New Technologies in the Production of Woody Crops for Energy in the United States

  • J. Warren Ranney


The search for economical renewable wood energy has led to new technologies in forest utilization and harvesting and in the cultivation and improvement of tree crops for energy use. The cost of short-rotation intensive culture (SRIC) wood for fuel is currently estimated to be $2.79 to $4.06 per GJ (inclusive of profit and taxes) in 1983 dollars, which is competitive with the cost of natural gas and perhaps eventually with coal outside coal-producing regions. Harvesting costs are the predominant-production expense in all systems. Innovative harvesting equipment is reducing these costs significantly, especially for fuel plantations. Productivity increases in short-rotation plantations are the most important new contribution to wood energy resources, with research plot yields of 4 to 12 dry Mg ha−1 year−1 on average agricultural land and in excess of 30 dry Mg ha−1 year−1 on the best sites. Lower costs and higher productivity together could reduce plantation production costs to perhaps $1.50 to $2.50 per GJ (1983 estimated dollars) by the year 2000. The various major aspects of short-rotation intensive culture (silviculture, genetics, physiology, economics, harvesting, environment) indicate that the necessary productivity rates (18 to 20 dry Mg ha−1 year−1) and harvest costs ($14 per dry Mg) required to make short-rotation intensive culture economically attractive are achievable on a limited basis. The extent of this limitation is being revealed and reduced by genetic, physiological, harvest, and economic research coupled to economic evaluation. The potential energy contribution from alternative wood sources is large (at least several exajoules) but is too elusive to predict accurately because of its dependency on local conditions.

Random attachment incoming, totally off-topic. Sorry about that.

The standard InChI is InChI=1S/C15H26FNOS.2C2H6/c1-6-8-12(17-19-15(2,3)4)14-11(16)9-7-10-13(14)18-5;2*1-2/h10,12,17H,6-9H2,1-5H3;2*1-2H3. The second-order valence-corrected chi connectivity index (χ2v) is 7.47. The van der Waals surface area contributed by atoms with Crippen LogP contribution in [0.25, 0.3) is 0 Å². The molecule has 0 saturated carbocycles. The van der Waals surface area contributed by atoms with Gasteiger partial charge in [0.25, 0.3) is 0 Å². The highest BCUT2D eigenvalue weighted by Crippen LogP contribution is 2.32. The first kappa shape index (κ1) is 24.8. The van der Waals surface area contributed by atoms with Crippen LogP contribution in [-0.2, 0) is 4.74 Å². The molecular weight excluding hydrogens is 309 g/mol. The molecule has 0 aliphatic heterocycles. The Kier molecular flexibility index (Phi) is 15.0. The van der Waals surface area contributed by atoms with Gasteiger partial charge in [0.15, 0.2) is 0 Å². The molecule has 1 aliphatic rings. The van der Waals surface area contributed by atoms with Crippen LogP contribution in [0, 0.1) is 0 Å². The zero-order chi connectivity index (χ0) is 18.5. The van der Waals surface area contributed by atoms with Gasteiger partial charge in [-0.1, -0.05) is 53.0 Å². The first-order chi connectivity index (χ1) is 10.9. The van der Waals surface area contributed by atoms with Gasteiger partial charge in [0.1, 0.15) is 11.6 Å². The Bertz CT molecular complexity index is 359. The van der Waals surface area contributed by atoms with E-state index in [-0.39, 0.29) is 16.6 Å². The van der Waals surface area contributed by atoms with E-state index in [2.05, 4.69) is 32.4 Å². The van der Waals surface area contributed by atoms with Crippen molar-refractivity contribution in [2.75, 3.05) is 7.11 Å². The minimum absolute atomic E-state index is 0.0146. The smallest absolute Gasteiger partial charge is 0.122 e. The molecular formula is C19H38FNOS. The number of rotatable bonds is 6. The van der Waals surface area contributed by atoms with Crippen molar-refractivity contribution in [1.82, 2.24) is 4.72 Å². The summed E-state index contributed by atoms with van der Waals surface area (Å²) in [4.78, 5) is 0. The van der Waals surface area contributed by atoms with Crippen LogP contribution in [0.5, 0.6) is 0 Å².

Black Locust Hybrid Poplar Rotation Length Total Production Cost Coppice Productivity 
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  • J. Warren Ranney

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